Consider the $N$ i.i.d. values

$$ X_i \sim \mathcal{N}(0, \sigma^2) $$

such that

$$ Z_i = \sum_{j=1}^i X_j $$

I am interested in the distribution

$$ f(X_i | Z_N = z) $$


Under the condition, the $X_i$ are no longer independent, but they should remain identically distributed. Hence

$$ Z_N = \sum_{i=1}^N X_i = z $$


$$ \sum_{i=1}^N \mathbb{E}[X_i] = z $$

and therefore

$$ \mathbb{E}[X_i] = z/N $$


Empirically I found the variance to be

$$ var(X_i) = \frac{N-1}{N} \sigma^2 $$


If you start doing the calculations to find the distribution working backwards from $X_N$ I believe you are simply finding the product of many Gaussian distributions so I believe the distribution is going to be Gaussian. However I ran into issues with this after the first step.


How do I show rigorously that the marginal distribution

$$ (X_i | Z_N = z) \sim \mathcal{N} \left (\frac{z}{N}, \frac{N-1}{N} \sigma^2 \right) $$


2 Answers 2


It all follows from the properties of multivariate normals. Since $X_i$ are independent and normally distributed, they're jointly normal, which means any linear combination of them is also jointly normal with them. So, $p_{\mathbf{X},Z_N}(\mathbf{x},z)$ is a multivariate normal, which in turn means $p_{X_i,Z_N}(x,z)$ is multivariate normal with


Because $p_{X_i,Z_N}(x,z)$ is MV normal, the conditional distributon $p_{X_i|Z_N}(x,z)$ is univariate normal, and conditional expectation and the variance can be found (same as your answer) via the formulas under "Conditional distributions" section in the wiki page linked above.


It's a bit messy, which might explain why it isn't seen more. Here is a sketch starting from the bivariate case, which generalizes. I'll use $X$ and $Y$ and $Z=X+Y.$

First let's find the conditional cdf for $Z$ given $X=x.$

$$F_{Z|X=x}=P \left[ X+Y \leq z \ | \ X=x\right]=P[Y \leq z-x]=F_Y(z-x)$$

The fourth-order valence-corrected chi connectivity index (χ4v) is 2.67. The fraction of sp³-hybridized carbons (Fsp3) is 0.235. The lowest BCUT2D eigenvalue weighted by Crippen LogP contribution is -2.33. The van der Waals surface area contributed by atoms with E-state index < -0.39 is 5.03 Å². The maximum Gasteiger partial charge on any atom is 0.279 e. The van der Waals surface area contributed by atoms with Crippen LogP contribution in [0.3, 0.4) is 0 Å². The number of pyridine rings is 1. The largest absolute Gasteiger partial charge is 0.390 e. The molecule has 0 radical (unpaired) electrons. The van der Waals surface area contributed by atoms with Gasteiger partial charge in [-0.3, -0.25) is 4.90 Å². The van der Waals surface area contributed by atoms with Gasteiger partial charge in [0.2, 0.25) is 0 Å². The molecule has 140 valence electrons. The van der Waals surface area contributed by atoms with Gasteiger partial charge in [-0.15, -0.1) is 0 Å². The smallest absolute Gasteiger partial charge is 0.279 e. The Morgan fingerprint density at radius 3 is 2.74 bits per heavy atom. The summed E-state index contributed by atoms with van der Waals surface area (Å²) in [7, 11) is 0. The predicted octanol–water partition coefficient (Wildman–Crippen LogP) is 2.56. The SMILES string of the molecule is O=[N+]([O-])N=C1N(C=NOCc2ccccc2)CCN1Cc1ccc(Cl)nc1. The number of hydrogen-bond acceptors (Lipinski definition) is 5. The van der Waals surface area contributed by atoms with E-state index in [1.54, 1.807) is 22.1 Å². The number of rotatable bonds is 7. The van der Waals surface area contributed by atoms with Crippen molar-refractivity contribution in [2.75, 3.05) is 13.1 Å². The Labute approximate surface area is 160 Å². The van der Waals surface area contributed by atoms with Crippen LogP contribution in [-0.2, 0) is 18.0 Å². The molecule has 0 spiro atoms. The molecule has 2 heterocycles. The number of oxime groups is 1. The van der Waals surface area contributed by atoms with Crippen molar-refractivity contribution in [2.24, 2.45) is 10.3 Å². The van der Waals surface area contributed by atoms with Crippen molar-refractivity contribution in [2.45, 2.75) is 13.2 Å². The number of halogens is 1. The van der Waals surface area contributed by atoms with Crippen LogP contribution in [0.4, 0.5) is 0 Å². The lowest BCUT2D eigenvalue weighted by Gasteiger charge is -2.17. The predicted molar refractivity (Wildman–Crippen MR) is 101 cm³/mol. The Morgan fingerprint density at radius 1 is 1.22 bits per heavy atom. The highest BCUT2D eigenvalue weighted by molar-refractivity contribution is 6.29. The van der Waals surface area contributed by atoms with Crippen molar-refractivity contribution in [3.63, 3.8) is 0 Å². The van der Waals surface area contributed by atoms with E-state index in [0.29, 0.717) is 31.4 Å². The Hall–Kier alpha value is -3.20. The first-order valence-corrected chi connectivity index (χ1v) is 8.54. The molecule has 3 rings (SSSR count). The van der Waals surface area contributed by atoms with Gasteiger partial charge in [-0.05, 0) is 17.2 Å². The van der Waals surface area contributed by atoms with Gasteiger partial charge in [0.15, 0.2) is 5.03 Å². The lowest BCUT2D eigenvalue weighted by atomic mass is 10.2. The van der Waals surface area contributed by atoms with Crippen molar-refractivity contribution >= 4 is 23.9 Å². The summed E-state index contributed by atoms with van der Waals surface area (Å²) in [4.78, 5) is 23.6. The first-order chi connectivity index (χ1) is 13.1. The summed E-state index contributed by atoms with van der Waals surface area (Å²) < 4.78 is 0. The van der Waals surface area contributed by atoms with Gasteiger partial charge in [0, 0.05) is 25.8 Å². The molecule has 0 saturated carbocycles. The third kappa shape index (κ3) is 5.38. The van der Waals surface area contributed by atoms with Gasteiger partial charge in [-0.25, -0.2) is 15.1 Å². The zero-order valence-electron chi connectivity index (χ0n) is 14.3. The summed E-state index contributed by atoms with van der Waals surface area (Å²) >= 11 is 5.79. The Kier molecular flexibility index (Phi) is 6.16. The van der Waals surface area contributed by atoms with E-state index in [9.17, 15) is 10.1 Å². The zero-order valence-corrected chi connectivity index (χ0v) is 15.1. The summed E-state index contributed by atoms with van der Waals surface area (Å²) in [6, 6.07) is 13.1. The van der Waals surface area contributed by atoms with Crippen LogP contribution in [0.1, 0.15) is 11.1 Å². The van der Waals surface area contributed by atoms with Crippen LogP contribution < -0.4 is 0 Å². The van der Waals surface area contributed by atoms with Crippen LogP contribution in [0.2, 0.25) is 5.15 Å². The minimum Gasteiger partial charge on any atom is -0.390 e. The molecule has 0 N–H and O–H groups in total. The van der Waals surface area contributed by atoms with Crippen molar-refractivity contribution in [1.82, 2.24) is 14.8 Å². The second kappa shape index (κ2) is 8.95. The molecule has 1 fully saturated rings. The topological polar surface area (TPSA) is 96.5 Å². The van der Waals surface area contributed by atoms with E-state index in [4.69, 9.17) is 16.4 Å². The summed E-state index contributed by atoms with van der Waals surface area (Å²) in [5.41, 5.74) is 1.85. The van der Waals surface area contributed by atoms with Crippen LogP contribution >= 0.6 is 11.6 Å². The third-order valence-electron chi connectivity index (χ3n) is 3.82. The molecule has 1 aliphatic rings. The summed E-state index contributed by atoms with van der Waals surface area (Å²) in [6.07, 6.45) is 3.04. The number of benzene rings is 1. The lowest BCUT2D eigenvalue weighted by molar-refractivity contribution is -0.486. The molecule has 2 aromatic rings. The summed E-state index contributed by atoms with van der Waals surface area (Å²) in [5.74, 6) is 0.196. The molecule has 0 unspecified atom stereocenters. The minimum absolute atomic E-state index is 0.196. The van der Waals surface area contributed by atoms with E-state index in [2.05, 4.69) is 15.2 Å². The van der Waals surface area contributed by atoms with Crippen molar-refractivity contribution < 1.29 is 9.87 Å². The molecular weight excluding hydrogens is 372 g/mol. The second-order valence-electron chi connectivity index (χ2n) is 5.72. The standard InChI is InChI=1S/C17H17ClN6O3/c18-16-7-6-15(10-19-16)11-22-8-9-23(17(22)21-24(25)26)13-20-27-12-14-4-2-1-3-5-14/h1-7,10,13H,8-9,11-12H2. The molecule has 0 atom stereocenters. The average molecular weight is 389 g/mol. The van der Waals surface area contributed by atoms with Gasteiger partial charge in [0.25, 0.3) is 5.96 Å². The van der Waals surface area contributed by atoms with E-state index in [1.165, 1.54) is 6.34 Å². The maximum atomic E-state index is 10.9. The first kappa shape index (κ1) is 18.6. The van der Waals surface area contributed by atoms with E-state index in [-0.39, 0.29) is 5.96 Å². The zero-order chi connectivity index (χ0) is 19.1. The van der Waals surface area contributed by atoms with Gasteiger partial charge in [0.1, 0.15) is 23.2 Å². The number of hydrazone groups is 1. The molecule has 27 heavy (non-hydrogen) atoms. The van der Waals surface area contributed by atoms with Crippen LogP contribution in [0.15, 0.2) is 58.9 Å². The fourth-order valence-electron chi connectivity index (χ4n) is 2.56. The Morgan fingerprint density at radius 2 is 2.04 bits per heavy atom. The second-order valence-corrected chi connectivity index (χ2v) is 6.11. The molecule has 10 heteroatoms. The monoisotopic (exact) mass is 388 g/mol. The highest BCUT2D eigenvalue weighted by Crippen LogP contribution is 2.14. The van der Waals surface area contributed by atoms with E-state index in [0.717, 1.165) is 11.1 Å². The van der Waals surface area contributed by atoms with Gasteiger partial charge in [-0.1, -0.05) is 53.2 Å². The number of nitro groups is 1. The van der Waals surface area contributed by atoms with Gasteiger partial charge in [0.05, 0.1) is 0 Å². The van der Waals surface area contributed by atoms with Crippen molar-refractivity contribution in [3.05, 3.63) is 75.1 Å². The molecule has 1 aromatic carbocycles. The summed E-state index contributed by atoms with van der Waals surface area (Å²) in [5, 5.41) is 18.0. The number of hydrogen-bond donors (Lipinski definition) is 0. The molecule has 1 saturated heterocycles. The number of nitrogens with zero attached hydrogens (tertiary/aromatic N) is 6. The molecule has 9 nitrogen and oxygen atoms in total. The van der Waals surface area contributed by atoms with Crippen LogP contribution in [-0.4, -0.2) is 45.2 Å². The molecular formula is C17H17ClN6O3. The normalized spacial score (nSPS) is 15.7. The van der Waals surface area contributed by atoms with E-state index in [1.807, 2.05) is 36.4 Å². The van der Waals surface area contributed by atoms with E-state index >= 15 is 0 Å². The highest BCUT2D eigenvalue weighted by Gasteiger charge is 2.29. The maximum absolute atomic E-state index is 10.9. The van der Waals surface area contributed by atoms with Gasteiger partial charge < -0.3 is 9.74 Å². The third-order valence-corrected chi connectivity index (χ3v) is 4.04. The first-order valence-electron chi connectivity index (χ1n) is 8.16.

Then the conditional pdf is found by differentiating: $$f_{Z|X=x}=f_{Z|X}(z|x)=f_Y(z-x)$$

That in turn means the joint density function is

$$f_{X,Z}(x,z) = f_{Z|X}(z|x)f_X(x)=f_Y(z-x)f_X(x)$$

Finally, we get the conditional density formula

$$ f_{X|X+Y=z}(x,z)=\frac{f_Y(z-x)f_X(x)}{f_Z(z)} \ \ \ \ \ \ [1]$$

Now let's look at the normal case. Let $$Z=X_1 + X_2 + \cdots + X_N$$ and $$Y = X_1 + X_2 + \cdots + X_{N-1},$$ where

$$ X_i \sim \mathcal{N} \left( \mu, \sigma^2 \right) $$ and $$ Y \sim \mathcal{N} \left( \left( N - 1 \right) \mu, \left( N-1 \right) \sigma^2 \right) $$

Now what is the pdf $f_{X_N|Z}(x,z)$?

Using $[1],$

$$f_{X|Z=z}(x,z) = \frac{ \left( \frac{1} {\sqrt{{2 \pi \left(N-1 \right)\sigma^2} } } \right) \left( e^{\frac{- \left( z-x- \left( N-1 \right) \mu \right)^2 } {2 \left( N - 1 \right) \sigma^2}} \right) \left( \frac{1}{\sqrt{2 \pi \sigma^2}} \right) \left( e^{\frac{- \left( x- \mu \right)^2}{2 \sigma^2}} \right) } {\left( \frac{1} {\sqrt{{2 \pi N \sigma^2} } } \right) \left( e^{\frac{- \left( z - N \mu \right)^2}{2 N \sigma^2}} \right)}$$

After much simplifying (probably worth going throug once, but I'm not putting the details in here at this time), this can be expressed as

$$f_{X|Z=z}(x,z) =\left( \frac{1}{\sqrt{2 \pi s^2 }} \right) \left( e^{\frac{- \left( x - \frac{z}{N} \right)^2}{2 s^2}}\right), $$

where $$s^2 = \frac{\left( N - 1 \right) \sigma^2}{N}$$

This is now recognizable as a normal pdf and we can see that $$X_i|Z \sim \mathcal{N} \left( {\frac{z}{N}}, \frac{N-1}{N} \sigma^2 \right) $$ as you found empirically.


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